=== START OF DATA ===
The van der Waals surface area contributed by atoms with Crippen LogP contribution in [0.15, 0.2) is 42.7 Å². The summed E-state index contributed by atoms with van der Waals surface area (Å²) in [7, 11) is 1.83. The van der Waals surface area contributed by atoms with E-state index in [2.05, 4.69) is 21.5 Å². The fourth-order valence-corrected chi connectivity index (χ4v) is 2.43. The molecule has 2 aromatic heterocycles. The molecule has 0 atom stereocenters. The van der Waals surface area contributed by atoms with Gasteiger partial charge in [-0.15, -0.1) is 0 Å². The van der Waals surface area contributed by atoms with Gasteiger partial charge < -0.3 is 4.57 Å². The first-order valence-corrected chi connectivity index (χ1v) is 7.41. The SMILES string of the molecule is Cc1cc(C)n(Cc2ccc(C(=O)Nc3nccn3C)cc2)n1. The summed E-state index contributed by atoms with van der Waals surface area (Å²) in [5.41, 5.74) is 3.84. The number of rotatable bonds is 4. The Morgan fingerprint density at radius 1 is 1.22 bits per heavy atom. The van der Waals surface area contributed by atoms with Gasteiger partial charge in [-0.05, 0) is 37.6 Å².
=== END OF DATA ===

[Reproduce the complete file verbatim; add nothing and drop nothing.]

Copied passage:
The van der Waals surface area contributed by atoms with Crippen LogP contribution in [0.15, 0.2) is 42.7 Å². The summed E-state index contributed by atoms with van der Waals surface area (Å²) in [7, 11) is 1.83. The van der Waals surface area contributed by atoms with E-state index in [2.05, 4.69) is 21.5 Å². The fourth-order valence-corrected chi connectivity index (χ4v) is 2.43. The molecule has 2 aromatic heterocycles. The molecule has 0 atom stereocenters. The van der Waals surface area contributed by atoms with Gasteiger partial charge in [-0.15, -0.1) is 0 Å². The van der Waals surface area contributed by atoms with Gasteiger partial charge < -0.3 is 4.57 Å². The first-order valence-corrected chi connectivity index (χ1v) is 7.41. The SMILES string of the molecule is Cc1cc(C)n(Cc2ccc(C(=O)Nc3nccn3C)cc2)n1. The summed E-state index contributed by atoms with van der Waals surface area (Å²) in [5.41, 5.74) is 3.84. The number of rotatable bonds is 4. The Morgan fingerprint density at radius 1 is 1.22 bits per heavy atom. The van der Waals surface area contributed by atoms with Gasteiger partial charge in [-0.05, 0) is 37.6 Å².